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The Merchants Company closes in on 100-year milestone

HATTIESBURG — In some four months, The Merchants Company will have been in business for 100 years.

Over this century, The Merchants Company has evolved to become the only Mississippi-owned and operated broad-line food distributor in the state, with annual sales of $150 million. Of the country’s 2,600 food service distributors, Merchants is 24th in sales volume, according to Institutional Distributor Magazine.

“Whatever we’re able to do, we are plowing it back into the (Mississippi) economy, whereas the other companies are taking it out of the state of Mississippi,” said Donald B. Suber, president and CEO.

The Merchants Company, whose more than 5,000 customers include restaurants, schools, prisons and hospitals, has distribution facilities in Jackson and in Clanton, Ala., as well as its Hattiesburg headquarters. And now it has contracted to supply Mississippi and Alabama military bases.

Not only is Merchants one of the fastest-growing Mississippi-owned businesses, but it’s also a privately-held firm, owned by the Tatum family, through the Tatum Development Corporation, a Hattiesburg holding company.

The family has been in Hattiesburg since the beginning of the 19th century. They owned part of The Merchants Company until 1988, when they became the sole owner.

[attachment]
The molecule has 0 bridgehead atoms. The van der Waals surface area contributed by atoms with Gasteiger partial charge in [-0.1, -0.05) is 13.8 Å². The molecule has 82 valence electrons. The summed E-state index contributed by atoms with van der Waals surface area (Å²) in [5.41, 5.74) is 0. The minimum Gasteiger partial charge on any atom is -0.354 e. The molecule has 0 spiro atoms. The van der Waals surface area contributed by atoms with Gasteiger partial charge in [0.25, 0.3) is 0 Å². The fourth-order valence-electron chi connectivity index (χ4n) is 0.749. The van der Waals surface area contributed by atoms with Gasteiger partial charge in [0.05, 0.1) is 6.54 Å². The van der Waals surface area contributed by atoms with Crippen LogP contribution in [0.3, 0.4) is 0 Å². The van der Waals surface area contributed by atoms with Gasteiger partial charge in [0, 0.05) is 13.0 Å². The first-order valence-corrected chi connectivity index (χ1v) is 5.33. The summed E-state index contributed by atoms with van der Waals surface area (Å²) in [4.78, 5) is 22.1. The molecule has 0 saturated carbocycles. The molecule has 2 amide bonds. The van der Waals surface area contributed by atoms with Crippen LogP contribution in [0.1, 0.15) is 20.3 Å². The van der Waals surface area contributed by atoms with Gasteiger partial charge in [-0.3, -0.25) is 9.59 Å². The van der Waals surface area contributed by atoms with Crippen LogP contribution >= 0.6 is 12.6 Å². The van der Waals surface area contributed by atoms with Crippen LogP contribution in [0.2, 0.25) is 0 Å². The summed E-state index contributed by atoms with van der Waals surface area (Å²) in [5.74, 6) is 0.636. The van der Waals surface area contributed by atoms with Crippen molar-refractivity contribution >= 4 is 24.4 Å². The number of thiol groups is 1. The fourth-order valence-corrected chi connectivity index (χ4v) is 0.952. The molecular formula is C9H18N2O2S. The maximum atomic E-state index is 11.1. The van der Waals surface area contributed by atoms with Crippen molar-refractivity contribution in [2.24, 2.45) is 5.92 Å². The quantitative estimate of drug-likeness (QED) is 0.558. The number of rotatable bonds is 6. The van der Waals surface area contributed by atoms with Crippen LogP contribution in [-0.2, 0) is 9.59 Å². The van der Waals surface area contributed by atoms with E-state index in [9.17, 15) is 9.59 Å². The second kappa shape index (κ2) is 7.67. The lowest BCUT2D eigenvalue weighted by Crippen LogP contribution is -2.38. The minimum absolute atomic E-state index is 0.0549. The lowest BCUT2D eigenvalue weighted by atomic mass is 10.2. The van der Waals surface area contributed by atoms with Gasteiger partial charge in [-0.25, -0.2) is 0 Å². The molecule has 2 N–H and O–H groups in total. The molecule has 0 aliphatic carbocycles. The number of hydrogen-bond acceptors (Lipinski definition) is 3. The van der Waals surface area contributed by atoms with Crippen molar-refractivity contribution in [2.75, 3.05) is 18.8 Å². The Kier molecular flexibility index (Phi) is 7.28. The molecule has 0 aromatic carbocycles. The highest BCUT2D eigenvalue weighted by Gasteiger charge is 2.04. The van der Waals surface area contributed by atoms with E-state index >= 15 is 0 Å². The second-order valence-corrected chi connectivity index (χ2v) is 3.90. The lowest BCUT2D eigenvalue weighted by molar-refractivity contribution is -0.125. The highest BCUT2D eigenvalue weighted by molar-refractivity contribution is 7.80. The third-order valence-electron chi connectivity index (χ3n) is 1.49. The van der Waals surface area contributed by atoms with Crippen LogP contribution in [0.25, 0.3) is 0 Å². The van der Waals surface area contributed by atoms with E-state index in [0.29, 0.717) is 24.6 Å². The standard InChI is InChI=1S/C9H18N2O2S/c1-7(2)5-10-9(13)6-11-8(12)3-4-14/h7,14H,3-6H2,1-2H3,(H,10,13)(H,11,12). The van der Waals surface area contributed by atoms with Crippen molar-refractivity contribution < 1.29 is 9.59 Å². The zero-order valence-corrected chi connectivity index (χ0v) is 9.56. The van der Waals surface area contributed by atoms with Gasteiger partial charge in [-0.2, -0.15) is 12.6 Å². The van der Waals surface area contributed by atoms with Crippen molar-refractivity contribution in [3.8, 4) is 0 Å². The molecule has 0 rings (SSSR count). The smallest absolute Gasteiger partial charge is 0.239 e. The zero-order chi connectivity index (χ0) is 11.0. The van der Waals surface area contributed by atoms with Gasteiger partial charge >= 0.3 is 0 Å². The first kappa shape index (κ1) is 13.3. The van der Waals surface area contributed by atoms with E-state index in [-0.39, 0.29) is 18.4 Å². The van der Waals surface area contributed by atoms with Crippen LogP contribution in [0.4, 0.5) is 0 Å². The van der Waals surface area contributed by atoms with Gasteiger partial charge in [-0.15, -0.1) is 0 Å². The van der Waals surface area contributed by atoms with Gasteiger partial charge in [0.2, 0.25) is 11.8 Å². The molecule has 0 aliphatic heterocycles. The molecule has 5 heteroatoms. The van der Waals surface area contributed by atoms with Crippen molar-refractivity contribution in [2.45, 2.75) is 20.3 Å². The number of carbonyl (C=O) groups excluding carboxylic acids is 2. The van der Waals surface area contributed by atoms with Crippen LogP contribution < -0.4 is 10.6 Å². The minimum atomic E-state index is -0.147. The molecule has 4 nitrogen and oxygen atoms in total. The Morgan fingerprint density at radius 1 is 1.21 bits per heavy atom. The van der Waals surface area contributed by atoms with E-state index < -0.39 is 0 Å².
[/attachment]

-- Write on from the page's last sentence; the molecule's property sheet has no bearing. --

On Feb. 11, 1904, seven stockholders organized the Fain Grocery Company in Hattiesburg, with 10 employees and two horse-drawn drays, to supply Hattiesburg’s wholesale and retail grocery trade. A charter amendment in 1927 changed the firm’s name to The Merchants Company.

Over the next several decades, there was steady growth and increase in sales volume, as the company operated, at various times, a corn meal mill, grain elevator and feed mill, feed manufacturing plant, cold storage plant, meat processing facility, poultry operation, cold storage facility to handle fresh fruit and vegetables and a packing house to provide beef, pork and other meat. There were seven distribution centers.

In 1982, though, the company set out on an entirely new course as it converted into a full-line food service distributor. The grain elevators were sold and the seven distribution centers were consolidated into two expanded facilities.

The Merchants Company now has 380 employees. Every day, its fleet of 175 vehicles bearing the company’s “Big M” service mark — including 120 multi-temperature delivery trailers — makes deliveries in eight Southeastern states. Orders are sent directly from customers via laptop computers used by the company’s 60 sales people.

And the quantity of merchandise ordered is impressive: Some 6,000 orders, consisting of 150,000 cases, are delivered weekly.

More than 5,000 items are kept in stock, including such brands as Frosty Acres, Sara Lee, General Mills, Ventura Foods, Zartic, Tyson, Wampler’s Farm, Kellogg’s, Simplot, House of Raeford, Allen Canning, Mrs. Smith’s Bakery, Polk’s Meat Products and Tampa Maid Foods.